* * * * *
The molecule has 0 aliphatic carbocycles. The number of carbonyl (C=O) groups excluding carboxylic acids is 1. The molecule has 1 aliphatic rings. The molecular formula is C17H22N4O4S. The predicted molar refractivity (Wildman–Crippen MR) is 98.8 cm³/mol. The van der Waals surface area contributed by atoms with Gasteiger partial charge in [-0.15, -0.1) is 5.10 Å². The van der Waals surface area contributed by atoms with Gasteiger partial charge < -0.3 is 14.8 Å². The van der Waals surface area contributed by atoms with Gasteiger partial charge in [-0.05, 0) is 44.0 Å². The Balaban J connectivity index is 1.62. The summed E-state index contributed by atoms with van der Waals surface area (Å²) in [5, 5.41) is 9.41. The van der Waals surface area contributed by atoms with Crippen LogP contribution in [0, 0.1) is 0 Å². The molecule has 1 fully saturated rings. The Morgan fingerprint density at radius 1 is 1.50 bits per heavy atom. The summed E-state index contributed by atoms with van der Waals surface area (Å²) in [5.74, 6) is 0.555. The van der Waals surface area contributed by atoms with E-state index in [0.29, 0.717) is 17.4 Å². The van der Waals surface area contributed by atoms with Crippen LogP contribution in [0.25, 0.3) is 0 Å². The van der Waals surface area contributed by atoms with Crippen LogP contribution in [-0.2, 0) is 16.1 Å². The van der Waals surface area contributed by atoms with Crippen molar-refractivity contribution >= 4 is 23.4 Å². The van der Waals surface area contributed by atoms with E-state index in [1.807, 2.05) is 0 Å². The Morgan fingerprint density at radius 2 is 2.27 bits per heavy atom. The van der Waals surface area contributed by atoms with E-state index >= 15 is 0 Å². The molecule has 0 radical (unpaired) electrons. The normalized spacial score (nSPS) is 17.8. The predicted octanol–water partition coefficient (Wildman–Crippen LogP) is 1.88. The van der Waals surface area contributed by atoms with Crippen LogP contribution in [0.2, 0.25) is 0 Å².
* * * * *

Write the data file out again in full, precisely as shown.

The molecule has 0 aliphatic carbocycles. The number of carbonyl (C=O) groups excluding carboxylic acids is 1. The molecule has 1 aliphatic rings. The molecular formula is C17H22N4O4S. The predicted molar refractivity (Wildman–Crippen MR) is 98.8 cm³/mol. The van der Waals surface area contributed by atoms with Gasteiger partial charge in [-0.15, -0.1) is 5.10 Å². The van der Waals surface area contributed by atoms with Gasteiger partial charge < -0.3 is 14.8 Å². The van der Waals surface area contributed by atoms with Gasteiger partial charge in [-0.05, 0) is 44.0 Å². The Balaban J connectivity index is 1.62. The summed E-state index contributed by atoms with van der Waals surface area (Å²) in [5, 5.41) is 9.41. The van der Waals surface area contributed by atoms with Crippen LogP contribution in [0, 0.1) is 0 Å². The molecule has 1 fully saturated rings. The Morgan fingerprint density at radius 1 is 1.50 bits per heavy atom. The summed E-state index contributed by atoms with van der Waals surface area (Å²) in [5.74, 6) is 0.555. The van der Waals surface area contributed by atoms with E-state index in [0.29, 0.717) is 17.4 Å². The van der Waals surface area contributed by atoms with Crippen LogP contribution in [0.25, 0.3) is 0 Å². The van der Waals surface area contributed by atoms with Crippen LogP contribution in [-0.2, 0) is 16.1 Å². The van der Waals surface area contributed by atoms with Crippen molar-refractivity contribution >= 4 is 23.4 Å². The van der Waals surface area contributed by atoms with E-state index in [1.807, 2.05) is 0 Å². The Morgan fingerprint density at radius 2 is 2.27 bits per heavy atom. The van der Waals surface area contributed by atoms with E-state index >= 15 is 0 Å². The molecule has 0 radical (unpaired) electrons. The normalized spacial score (nSPS) is 17.8. The predicted octanol–water partition coefficient (Wildman–Crippen LogP) is 1.88. The van der Waals surface area contributed by atoms with Crippen LogP contribution in [0.2, 0.25) is 0 Å².